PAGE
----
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Tag Archive | "Courtland-Oakfield United Methodist Church"

Why we need children


Courtland-OakfieldUMCPastor Robert Eckert

Courtland-Oakfield United Methodist Church

10295 Myers Lake Ave., Rockford

 

Among the first stories you’ll come across if you read a Bible from the beginning concerns a man named Abraham and his wife, Sarah. Part of their story is a promise God makes to them that they will be the matriarch and patriarch of an entire nation. “I will make your offspring as numerous as the stars of heaven and as the sand that is on the seashore,” God says in the story.

However, at age 100 and 90, respectively, Abraham and Sarah are skeptical; in fact, they fall down laughing. But in this tale what is impossible for mortals turns out to be possible for God who does just as God promised. Sarah conceives and bears a son and celebrates his birth with a different kind of laughter: “Sarah said, ‘God has given me laughter. Everyone who hears about it will laugh with me.’”

We all know how an infant’s coo or a child’s smile can soften the hardest heart. But children mean more to our world than sentimental warm fuzzies. Children are the counterbalance to disappointment, cynicism, and regret. Unfortunately, the scales tip disproportionately toward pessimism when the seniors outweigh the juniors, a trend we have seen in this country, as the baby boom, following World War II, with its average of 25 births per 1,000 population between 1945 and 1959, tapered off to 16 or fewer births per 1,000 population since 1972 (http://www.infoplease.com/ipa/A0005067.html).

I’m not maligning folks at the upper end of the age continuum, I just turned 60 myself, but when a person can reasonably conclude that he/she is somewhere in the final 25 percent of his/her life, impending loss produces grief; grief breeds anger and depression; and the anger and depression of unmet expectations and unfulfilled goals is frequently expressed in variations of the lament that everything is worse than it ever was and the country is going to hell.

When one of my now adult sons was a child, there was a day he went to great lengths to turn his bedroom into a mini-theater, created and gave tickets to his parents and brothers, and put on a one-boy show. It was delightful. God gave me the gift of laughter and with it reasons to be optimistic and joyful. Recently his young son, with sword in hand, announced, “I’m a pirate; I’m here to steal your golden balloons!” It was another gift of laughter; another reason to hold on to hope.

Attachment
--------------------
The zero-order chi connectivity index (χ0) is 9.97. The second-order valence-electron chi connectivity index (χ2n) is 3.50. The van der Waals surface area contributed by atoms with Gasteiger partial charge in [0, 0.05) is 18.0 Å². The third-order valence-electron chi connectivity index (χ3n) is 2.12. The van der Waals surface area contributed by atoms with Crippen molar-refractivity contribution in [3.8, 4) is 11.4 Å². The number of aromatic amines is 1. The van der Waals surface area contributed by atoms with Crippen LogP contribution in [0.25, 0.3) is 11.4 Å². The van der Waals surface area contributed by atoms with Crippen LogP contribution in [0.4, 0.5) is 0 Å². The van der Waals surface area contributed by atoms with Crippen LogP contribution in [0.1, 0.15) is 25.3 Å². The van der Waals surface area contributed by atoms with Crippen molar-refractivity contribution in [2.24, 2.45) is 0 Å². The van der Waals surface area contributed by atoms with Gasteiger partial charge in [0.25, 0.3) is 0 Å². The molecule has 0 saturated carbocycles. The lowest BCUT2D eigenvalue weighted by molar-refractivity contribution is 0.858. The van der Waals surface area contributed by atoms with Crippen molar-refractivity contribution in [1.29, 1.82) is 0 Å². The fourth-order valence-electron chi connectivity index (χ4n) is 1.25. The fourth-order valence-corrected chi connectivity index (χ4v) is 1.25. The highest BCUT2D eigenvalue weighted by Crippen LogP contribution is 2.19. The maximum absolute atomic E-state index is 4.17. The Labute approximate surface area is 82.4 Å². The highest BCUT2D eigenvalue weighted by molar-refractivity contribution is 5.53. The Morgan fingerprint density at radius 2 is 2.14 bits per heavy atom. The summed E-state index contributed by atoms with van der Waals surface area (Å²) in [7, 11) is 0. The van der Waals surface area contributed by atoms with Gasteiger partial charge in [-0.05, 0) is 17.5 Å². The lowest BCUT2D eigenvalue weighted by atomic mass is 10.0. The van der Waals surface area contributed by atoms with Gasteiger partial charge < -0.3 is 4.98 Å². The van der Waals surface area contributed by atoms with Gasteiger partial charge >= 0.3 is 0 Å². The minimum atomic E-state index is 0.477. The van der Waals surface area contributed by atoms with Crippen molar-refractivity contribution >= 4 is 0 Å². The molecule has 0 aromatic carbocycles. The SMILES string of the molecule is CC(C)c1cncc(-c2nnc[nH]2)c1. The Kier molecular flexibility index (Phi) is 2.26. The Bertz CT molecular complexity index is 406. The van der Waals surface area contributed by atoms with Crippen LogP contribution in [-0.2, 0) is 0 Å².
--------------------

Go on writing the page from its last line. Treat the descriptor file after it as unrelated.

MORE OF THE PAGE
Children give all of us a reason for living, a reason for being productive, honorable, charitable, and faithful. But, please don’t read anything into this from your own perspective on the several issues that fall under that nebulous heading of “family values.” I’m not making a political statement here. And please don’t take offense; it is not my intent to disrespect anyone who is uninterested in having children nor to be insensitive to anyone unable to have children.

It’s just that I was listening to the news on my car radio today, wondering whether everything is worse than it ever was, when I caught the smile on the face of the girl in the car next to me as she waved and giggled with the child in the seat beside her and found myself thinking, “along with fresh air and clean water, we desperately need children.”

 

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Keeping Warm?


Courtland-Oakfield-United-Meth

Pastor Robert Eckert

Courtland-Oakfield United Methodist Church

10295 Myers Lake Ave., Rockford

 

 

King David was old and advanced in years; and although they covered him with clothes, he could not get warm” 1 Kings 1:1 (New Revised Standard Version).

The character of King David in Hebrew scripture is an enigma. He becomes a hero while still a child and grows into a “man after God’s own heart.” As his life draws to an end, however, he sinks into a winter of discontent. His condition has less to do with physical age and more to do with regrets. The wunderkind of courage, poetry, and conquest turned out to have feet of clay.

Driven by lust he plotted and successfully pulled the strings to accomplish the death of a man whose wife he had taken for himself, only to experience the gut-wrenching grief of seeing the child, who was the product of his illicit union, die in infancy.